AU - Tiedemann, Daniel

AU - Mouhammad, Zaynab A.

AU - Utheim, Tor P.

AU - Dartt, Darlene A.

AU - Heegaard, Steffen

AU - Petrovski, Goran

AU - Kolko, Miriam

PY - 2019/4/1

Y1 - 2019/4/1

N2 - Glaucoma is the leading cause of irreversible blindness worldwide. Although no definitive cure exists, lowering of the intraocular pressure decreases the rate of progression in the majority of patients with glaucoma. Antiglaucomatous treatment modalities consist predominantly of chronic use of eye drops. It has become increasingly evident that long-term exposure to eye drops has a significant impact on the ocular surface, and thereby on patient compliance and quality of life. Maintenance of the ocular surface is highly dependent on a stable tear film. Conjunctival goblet cells (GCs) of the ocular surface play an important role in providing the innermost mucin layer of the tear film and are essential for maintaining the ocular surface homeostasis. Recent studies have reported severe side effects of antiglaucomatous drops on GCs. In particular, a preservative containing antiglaucomatous drops have been shown to affect the viability and functions of the GCs. Furthermore, GC density has been suggested as a potential predictor of surgical outcome after filtration surgery. The present review provides an overview of the current literature on the impact of antiglaucomatous eye drops on GCs as well as the impact on the ocular surface. Moreover, the existing evidence of a possible association between GC density and glaucoma filtration surgery outcome is summarized. We conclude that prostaglandin analogs spare the conjunctival GCs more compared with other antiglaucomatous drops and that GCs may be a good predictor of surgical outcome after filtration surgery. Overall, given the multiple functions of GCs in the ocular surface homeostasis, dedicated strategies should be adopted to preserve this cell population during the course of glaucoma.

AB - Glaucoma is the leading cause of irreversible blindness worldwide. Although no definitive cure exists, lowering of the intraocular pressure decreases the rate of progression in the majority of patients with glaucoma. Antiglaucomatous treatment modalities consist predominantly of chronic use of eye drops. It has become increasingly evident that long-term exposure to eye drops has a significant impact on the ocular surface, and thereby on patient compliance and quality of life. Maintenance of the ocular surface is highly dependent on a stable tear film. Conjunctival goblet cells (GCs) of the ocular surface play an important role in providing the innermost mucin layer of the tear film and are essential for maintaining the ocular surface homeostasis. Recent studies have reported severe side effects of antiglaucomatous drops on GCs. In particular, a preservative containing antiglaucomatous drops have been shown to affect the viability and functions of the GCs. Furthermore, GC density has been suggested as a potential predictor of surgical outcome after filtration surgery. The present review provides an overview of the current literature on the impact of antiglaucomatous eye drops on GCs as well as the impact on the ocular surface. Moreover, the existing evidence of a possible association between GC density and glaucoma filtration surgery outcome is summarized. We conclude that prostaglandin analogs spare the conjunctival GCs more compared with other antiglaucomatous drops and that GCs may be a good predictor of surgical outcome after filtration surgery. Overall, given the multiple functions of GCs in the ocular surface homeostasis, dedicated strategies should be adopted to preserve this cell population during the course of glaucoma.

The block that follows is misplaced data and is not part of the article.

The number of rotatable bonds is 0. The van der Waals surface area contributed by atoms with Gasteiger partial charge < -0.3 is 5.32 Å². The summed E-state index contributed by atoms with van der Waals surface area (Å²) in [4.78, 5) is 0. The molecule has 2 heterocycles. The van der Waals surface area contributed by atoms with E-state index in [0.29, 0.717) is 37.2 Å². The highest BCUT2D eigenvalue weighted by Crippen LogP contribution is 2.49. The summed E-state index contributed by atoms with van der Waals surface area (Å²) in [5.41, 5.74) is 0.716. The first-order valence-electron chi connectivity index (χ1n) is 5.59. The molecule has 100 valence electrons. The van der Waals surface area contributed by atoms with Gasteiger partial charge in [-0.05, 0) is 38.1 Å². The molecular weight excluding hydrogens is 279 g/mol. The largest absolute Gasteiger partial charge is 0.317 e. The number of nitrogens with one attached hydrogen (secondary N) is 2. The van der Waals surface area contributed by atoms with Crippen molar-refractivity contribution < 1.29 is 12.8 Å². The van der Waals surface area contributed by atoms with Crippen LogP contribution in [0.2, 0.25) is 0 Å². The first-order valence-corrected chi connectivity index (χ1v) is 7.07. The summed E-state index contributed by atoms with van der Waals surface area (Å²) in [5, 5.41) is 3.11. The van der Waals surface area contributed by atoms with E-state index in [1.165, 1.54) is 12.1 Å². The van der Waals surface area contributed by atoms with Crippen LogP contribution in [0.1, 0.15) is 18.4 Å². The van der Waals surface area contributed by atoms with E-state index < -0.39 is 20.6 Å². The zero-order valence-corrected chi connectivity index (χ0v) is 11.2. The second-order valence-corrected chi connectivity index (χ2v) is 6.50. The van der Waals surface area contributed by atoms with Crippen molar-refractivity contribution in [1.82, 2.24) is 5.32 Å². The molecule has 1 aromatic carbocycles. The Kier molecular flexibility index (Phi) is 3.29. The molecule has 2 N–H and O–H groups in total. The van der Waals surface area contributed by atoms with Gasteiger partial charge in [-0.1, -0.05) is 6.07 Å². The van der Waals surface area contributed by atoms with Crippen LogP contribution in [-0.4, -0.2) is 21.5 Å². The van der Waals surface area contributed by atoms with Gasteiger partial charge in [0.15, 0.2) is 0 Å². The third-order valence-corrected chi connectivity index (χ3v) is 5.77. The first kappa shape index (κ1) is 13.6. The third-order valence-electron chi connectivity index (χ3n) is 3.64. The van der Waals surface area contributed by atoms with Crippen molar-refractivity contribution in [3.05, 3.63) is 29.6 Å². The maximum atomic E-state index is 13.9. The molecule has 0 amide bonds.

KW - filtration surgery

KW - glaucoma

KW - goblet cells

KW - preservatives

U2 - 10.1097/IJG.0000000000001168

DO - 10.1097/IJG.0000000000001168

M3 - Journal article

VL - 28

SP - 325

EP - 333

JO - Journal of Glaucoma

JF - Journal of Glaucoma

SN - 1057-0829

IS - 4

ER -

ID: 216915481